Saturday, October 18, 2008

Aging (not so gracefully)

My age has never really bothered me all that much. I've heard talk of friends crying all day on their 30th birthday or pulling the covers over their heads and reluctantly emerging days later in honor of their 35th or 40th, but I've always thought this was absurd. My 35th birthday passed less than 6 months ago without incident, but this week I have felt the sting of aging in a series of not so subtle moments.

Incident #1 - After sitting indian-style watching an episode of The Office with Steve on the couch, I hopped up to get a fudge pop out of the freezer. I was seized by shooting pain from the sole of my right foot through the crown of my head and was forced to hobble the rest of the way grabbing my aching back all the way. It occurred to me in that moment that I was the spitting image of my grandma.

Incident #2 - The middle school where I teach was put into lock down by the local police this week because a student threatened to harm himself and could not be located. This involved locking teachers and students in classrooms. I did not have students when the lock down started, so I took care of locking my empty classroom and headed across the hall to hunker down with my work best friend (WBF) and another teacher (Science Daddy - don't ask). Maybe it's my gender, maybe my age, or maybe just the stress of the situation, but by the time we realized that this was not just a drill I realized how badly I had to pee. About 45 minutes in I was seriously considering taking care of business by hanging my bum over one of the science lab sinks. Good thing I didn't because about 20 seconds later a police officer unlocked the door and escorted us, gun drawn, to the gym to wait out the search with the rest of the student body. I had to hold a lock down drill of my own until I was released to go to the restroom.

Incident #3 - I've had reading glasses for over a year, but lately I've found myself wearing them more and more each day, especially given my job as a reading teacher. Walking down the hall wearing my glasses the other day I found myself thinking, "Man, I wish these were bifocals." Nursing home, here I come.

Incident #4 - While chatting in the copy room with a 23-year-old punk kid teacher (I hope you're reading this!) the conversation somehow meandered around to a single friend of mine. He says, "How old is she?" I say, "My age." He replies, face all crinkled up in a grimace of distaste, "Ewwww..." He then tries to backpedal, but it's no use. I recall the days when I was the youngest teacher at school, those days are long gone.

As old as I feel, the good news is that my hubby is aging just as gracefully. He pulled a hamstring fielding grounders at our 4-year-old's baseball practice this week. We're quite a pair.

Thursday, October 9, 2008


I try to remain well behaved. I try to keep my composure in all situations. I try to keep a straight face at times when laughter is out of place, but I am physically incapable of holding back a giggle, a guffaw, or a belly laugh - no matter how inappropriate the timing.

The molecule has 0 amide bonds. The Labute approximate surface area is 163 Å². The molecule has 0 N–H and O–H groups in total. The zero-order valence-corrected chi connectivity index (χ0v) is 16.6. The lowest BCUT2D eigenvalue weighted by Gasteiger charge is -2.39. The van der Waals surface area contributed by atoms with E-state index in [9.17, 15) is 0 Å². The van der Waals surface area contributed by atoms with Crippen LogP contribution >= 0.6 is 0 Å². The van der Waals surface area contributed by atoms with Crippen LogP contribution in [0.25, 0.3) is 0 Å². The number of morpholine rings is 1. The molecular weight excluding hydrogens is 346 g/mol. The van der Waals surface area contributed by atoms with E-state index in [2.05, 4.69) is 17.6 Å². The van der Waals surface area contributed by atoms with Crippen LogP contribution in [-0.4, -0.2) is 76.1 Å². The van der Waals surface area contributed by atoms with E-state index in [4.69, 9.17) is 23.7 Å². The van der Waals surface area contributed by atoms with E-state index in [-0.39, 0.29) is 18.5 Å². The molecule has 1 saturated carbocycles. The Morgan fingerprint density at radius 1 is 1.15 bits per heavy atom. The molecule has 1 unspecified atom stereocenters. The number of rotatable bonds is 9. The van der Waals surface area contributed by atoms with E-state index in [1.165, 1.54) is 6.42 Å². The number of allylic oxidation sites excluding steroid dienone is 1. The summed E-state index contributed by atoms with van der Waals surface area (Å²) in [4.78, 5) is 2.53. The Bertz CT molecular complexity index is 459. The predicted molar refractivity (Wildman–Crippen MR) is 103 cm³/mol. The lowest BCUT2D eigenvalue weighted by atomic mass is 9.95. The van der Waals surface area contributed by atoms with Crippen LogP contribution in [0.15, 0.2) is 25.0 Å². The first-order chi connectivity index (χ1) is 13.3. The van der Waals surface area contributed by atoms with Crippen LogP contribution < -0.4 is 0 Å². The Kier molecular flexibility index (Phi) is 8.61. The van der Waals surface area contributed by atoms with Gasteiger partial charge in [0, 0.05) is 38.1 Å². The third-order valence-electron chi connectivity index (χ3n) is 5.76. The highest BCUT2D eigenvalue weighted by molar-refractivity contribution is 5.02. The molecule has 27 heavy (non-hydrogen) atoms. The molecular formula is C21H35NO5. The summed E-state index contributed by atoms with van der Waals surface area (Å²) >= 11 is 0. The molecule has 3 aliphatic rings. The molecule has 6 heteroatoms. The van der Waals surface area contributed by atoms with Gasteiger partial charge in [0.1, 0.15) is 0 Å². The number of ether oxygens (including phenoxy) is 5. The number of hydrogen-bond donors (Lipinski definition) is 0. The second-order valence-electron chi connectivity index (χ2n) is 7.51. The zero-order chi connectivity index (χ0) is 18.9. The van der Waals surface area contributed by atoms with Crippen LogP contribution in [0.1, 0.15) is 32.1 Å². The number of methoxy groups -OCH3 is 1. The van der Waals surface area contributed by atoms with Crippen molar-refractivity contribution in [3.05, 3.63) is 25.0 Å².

I got a little emotional in the middle of my wedding. Most people would shed a ear or two, I found a snort laugh fighting to escape and in an effort to hold it back, I shot snot out of my nose. The pastor felt sorry for me and gave me his hanky. Ewww.

Most teachers can keep it together when an 8th grade boy cuts the cheese in class. Last week I could not maintain my decorum when a human fog horn sounded in the middle of class and I went into a full body laugh reminiscent of a seizure, complete with a river of tears before the smell hit. When the cloud descended it wasn't quite as funny.

Someone once told me I was possessed by the demon of laughter. It's true. Not even I could make that up. We were at church camp the summer after 7th grade and my friend K was in my cabin. Now let's be honest, the middle school girls cabin is not for the faint of heart. In fact, it is not to be entrusted to novices either. But on this occasion, out of sheer desperation - I'm sure, the job was given to a rookie. Big mistake. Big mistake...

Rookie counselor decided that on the third night of camp, instead of hanging out, singing Bon Jovi at the top of our lungs, and dancing around to Little Sally Walker, walking down the street... that we should have a serious time of prayer before bed. We'd all been going to camp together since the 3rd grade and this was a new one on us. From the top bunk, K and I observed the looks of shock on the faces all around us. We all reluctantly bowed our heads and the rookie started praying. Every time we thought she was done, she would take a breath, pause, and keep going. We were fueled only by sugar, bad camp food, humid Texas air and adrenaline from lack of sleep, so as I caught K's eye, she caught mine and we started to giggle. Try as we might to hold it back it just got louder. We tried to stop. Truly we did. But only one thing could put a stop to our untimely fit of the giggles.

The rookie stood up and at the top of her quavery voice said, "You have the demon of laughter. The demon of laughter is in you." I was shocked into silence. She was serious and she was mad. That memory is burned into my mind, but not because I was embarrassed. Not because I thought she was right. Not because I couldn't wait to tell my mom what she said. But because I could never reconcile the idea of laughter and demonic possession being even remotely related.

So, last night - over 20 years since the camp incident - I was browsing K's art gallery web site to see her newest paintings. I can't think of her without thinking about our shared moment of laughter, so when I happened upon her painting titled "You Make Me Happy", I snatched it up because I want my home filled with memories, happiness and laughter. Even the kind that sneaks out at inopportune moments.